OC-seislet: seislet transform construction with differential offset continuation |

The lifting scheme (Sweldens, 1995) provides a convenient approach for designing digital wavelet transforms. The general recipe is as follows:

- Organize the input data as a sequence of records. For OC-seislet transform of 2-D seismic reflection data, the input is in the `frequency'-`midpoint wavenumber'-`offset' domain after the log-stretched NMO correction (Bolondi et al., 1982), and the transform direction is offset.
- Divide the data records (along the offset axis in the case of the OC-seislet transform) into even and odd components and . This step works at one scale level.
- Find the residual difference
between the odd
component and its prediction from the even component:

where is a*prediction*operator. For example, one can obtain Cohen-Daubechies-Feauveau (CDF) 5/3 biorthogonal wavelets (Cohen et al., 1992) by defining the prediction operator as a linear interpolation between two neighboring samples,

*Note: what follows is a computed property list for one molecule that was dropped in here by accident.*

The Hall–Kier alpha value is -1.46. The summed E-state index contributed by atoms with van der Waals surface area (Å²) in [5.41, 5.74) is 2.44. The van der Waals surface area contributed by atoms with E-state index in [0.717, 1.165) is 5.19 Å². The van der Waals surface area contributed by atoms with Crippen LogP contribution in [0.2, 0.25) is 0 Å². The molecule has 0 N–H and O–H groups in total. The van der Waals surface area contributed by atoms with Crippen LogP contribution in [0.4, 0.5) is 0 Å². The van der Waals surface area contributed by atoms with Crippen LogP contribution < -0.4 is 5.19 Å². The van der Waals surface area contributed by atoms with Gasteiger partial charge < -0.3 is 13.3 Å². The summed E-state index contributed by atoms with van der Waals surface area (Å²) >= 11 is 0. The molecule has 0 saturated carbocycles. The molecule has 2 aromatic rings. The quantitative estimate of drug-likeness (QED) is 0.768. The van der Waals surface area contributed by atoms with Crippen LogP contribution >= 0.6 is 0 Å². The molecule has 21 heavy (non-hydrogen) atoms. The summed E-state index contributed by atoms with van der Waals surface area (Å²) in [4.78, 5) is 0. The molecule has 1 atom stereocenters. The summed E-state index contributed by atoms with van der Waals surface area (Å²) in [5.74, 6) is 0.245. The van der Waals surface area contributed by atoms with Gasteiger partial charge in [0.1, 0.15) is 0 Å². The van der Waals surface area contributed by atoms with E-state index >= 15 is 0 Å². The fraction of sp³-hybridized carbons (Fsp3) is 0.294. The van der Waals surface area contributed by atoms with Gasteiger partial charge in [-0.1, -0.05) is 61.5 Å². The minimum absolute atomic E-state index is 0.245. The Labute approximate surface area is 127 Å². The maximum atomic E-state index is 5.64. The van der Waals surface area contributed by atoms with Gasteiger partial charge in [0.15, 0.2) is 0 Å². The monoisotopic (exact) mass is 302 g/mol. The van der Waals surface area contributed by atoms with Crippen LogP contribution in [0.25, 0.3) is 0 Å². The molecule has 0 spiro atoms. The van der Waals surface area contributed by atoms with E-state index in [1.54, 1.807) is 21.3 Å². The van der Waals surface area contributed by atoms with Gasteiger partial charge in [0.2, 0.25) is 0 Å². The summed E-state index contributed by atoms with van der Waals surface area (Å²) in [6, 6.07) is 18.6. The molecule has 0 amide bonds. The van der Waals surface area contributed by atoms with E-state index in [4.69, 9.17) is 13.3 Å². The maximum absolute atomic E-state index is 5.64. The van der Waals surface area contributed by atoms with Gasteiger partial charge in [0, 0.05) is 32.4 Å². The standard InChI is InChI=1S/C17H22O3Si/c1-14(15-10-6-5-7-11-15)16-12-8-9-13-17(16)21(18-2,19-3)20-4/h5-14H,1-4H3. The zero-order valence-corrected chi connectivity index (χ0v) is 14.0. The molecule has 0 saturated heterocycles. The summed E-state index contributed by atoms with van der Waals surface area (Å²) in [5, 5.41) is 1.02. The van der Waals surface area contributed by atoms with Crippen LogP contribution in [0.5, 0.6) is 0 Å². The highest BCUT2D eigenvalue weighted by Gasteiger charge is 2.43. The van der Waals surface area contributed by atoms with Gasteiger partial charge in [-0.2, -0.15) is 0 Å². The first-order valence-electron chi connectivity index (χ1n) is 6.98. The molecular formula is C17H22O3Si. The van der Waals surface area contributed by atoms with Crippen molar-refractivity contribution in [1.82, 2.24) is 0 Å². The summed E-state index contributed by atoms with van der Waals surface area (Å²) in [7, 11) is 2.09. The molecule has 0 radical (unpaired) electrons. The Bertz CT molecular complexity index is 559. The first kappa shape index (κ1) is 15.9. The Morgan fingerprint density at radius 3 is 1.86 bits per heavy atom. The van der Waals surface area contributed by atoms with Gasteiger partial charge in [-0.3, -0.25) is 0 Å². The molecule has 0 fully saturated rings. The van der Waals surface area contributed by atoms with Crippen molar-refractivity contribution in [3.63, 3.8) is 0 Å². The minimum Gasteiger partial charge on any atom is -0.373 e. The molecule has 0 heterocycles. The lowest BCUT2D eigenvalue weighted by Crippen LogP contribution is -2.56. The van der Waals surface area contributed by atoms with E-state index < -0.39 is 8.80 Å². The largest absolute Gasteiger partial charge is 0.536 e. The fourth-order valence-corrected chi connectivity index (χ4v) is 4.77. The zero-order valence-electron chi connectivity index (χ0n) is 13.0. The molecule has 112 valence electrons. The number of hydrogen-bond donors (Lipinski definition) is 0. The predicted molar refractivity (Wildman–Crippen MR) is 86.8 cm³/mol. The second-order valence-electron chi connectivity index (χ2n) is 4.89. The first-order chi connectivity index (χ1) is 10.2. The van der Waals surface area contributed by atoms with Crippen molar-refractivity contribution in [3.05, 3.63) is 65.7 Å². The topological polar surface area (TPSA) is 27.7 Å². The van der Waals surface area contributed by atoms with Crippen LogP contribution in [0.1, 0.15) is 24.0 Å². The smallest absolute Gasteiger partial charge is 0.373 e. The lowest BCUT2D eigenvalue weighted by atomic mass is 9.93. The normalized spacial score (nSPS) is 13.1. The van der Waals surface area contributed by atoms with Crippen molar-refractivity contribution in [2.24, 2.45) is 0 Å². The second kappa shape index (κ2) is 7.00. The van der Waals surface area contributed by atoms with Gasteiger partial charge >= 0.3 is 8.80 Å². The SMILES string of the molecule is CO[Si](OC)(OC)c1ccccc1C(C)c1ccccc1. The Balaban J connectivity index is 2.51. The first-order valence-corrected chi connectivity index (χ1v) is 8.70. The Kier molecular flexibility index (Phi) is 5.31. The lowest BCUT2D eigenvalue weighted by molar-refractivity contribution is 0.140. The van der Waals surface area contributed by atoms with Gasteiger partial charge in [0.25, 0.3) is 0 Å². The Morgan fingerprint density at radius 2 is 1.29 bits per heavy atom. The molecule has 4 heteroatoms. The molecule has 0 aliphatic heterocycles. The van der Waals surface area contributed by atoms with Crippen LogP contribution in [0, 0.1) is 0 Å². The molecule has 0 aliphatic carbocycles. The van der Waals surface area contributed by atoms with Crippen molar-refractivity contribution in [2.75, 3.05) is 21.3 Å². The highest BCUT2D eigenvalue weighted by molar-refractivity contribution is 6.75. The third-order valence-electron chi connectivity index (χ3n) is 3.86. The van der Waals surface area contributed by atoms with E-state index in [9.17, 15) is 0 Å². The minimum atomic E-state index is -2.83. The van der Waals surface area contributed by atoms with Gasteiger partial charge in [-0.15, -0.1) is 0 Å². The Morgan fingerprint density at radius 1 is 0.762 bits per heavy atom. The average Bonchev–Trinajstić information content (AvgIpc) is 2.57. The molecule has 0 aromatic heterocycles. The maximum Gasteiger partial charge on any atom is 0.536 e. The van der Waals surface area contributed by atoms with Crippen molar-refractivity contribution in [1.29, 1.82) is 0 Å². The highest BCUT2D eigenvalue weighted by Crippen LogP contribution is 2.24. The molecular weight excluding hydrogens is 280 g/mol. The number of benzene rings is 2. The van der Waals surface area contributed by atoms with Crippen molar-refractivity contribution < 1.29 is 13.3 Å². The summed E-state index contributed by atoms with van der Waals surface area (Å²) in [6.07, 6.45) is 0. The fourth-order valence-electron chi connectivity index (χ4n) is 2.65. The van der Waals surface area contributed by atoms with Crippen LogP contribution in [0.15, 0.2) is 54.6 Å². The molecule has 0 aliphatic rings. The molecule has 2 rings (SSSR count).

where is an index number at the current scale level. - Find an approximation
of the data by updating
the even component:

where is an*update*operator. Constructing the update operator for CDF 5/3 biorthogonal wavelets aims at preserving the running average of the signal (Sweldens and Schröder, 1996):

- The coarse approximation becomes the new data, and the sequence of steps is repeated on the new data to calculate the transform coefficients at a coarser scale level.

Next, we define new prediction and update operators using offset-continuation operators.

OC-seislet: seislet transform construction with differential offset continuation |

2013-07-26